June 1 | comments icon 0 COMMENTS     print icon print


Information Commissioner’s Office allays parish sick list fears

The Information Commissioner’s Office (ICO) has clarified that ‘consent to use basic personal information’ would not be required if a ‘person is part of your church congregation,’ following fears that a new EU data law could lead to the banning of parish sick lists.

The comments came after the SCO revealed that Glasgow Archdiocese had issued advice to parishes that names could not be included on parish sick lists without the permission of the person involved. The move following the introduction of The General Data Protection Regulation (GDPR) 2018 across the EU.

An ICO spokesperson said: “New data protection laws exist to give people more rights and freedoms, not as a barrier to community organisations. The key part of deciding whether you need consent to contact people is your relationship with them.

“If, as an organisation, you have an existing relationship with someone, for instance that person is part of your church congregation or volunteers for your sports team, you would not need their consent to use basic personal information.

“Consent is not the only basis for using and sharing people’s personal data.”

Separately, the Catholic Church Insurance Association (CCIA) said that when the name of a sick person is only being distributed to members of the parish, it is their view that this can go ahead under GDPR.

“For years, Catholic parishes have adopted the practice of including parishioners’ names on sick lists at the request of the sick person or person close to them,” they said. “Where a sick parishioner’s name is included in a newsletter which is only distributed to members of the parish, our view is that practice can continue under the GDPR on the basis that it is in the parish’s legitimate interests as a religious body to process that personal data.

“However, if the newsletter is made available more widely (eg posted on the parish website), then our advice to parishes is not to include the names of sick parishioners unless they have given their explicit consent.”

Last week the SCO reported that parishes had advised parishioners that ‘names of the sick can no longer be published in the bulletin without the direct permission of the sick person to the parish priest.’

A spokesperson for the archdiocese said at the time: “The advice we have been given at the moment is that a person’s name should only appear in a parish sick list when they have given prior written permission.” He added: “It may be that as time passes a clearer picture will emerge about such issues, but for now we have been advised that it is best to be careful to avoid unintended breaches.”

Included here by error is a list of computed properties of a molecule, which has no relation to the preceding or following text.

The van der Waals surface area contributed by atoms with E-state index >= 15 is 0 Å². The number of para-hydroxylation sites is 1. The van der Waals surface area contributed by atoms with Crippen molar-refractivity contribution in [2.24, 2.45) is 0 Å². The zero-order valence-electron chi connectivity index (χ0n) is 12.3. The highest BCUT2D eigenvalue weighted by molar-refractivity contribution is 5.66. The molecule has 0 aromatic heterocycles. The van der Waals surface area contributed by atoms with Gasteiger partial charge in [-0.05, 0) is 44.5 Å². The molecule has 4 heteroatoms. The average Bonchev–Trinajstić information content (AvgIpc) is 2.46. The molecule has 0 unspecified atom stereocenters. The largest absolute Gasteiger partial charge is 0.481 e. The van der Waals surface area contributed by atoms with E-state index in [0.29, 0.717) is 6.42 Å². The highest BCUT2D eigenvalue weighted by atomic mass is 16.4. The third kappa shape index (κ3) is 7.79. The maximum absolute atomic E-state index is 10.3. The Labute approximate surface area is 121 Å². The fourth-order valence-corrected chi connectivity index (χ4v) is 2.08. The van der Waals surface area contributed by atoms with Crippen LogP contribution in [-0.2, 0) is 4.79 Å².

Leave a Reply

latest news

Lourdes and prayer inspire Scotland’s newest priest

July 19th, 2019 | comments icon 0 COMMENTS

Scotland’s newest priest has revealed that prayer and pilgrimages to...

Church of Scotland ministers reject association with the Orange Order

July 19th, 2019 | comments icon 0 COMMENTS

There are no formal ties or association between the Kirk...

‘Transparency is the key’ to healthy Church finances, says Paisley Diocese treasurer

July 19th, 2019 | comments icon 0 COMMENTS

Transparency is key to healthy church finances, the treasurer of...

Church meets with immigration minister over supply priest chaos

July 19th, 2019 | comments icon 0 COMMENTS

The government 'appears unwilling to move' on a visa issue...

Social media

Latest edition


exclusively in the paper

— Ancient history of the Faith keenly felt on 10th annual New Dawn pilgrimage

— Syro-Malankara pilgrims find common ground with St Margaret

— Why I Volunter: through promoting Fairtrade, we spread Catholic values of human dignity

— Flemish artist forces us to consider God’s judgement

—Majority have positive view of Christians

Previous editions

Previous editions of the Scottish Catholic Observer newspaper are only available to subscribed Members. To download previous editions of the paper, please subscribe.

note: registered members only.

Read the SCO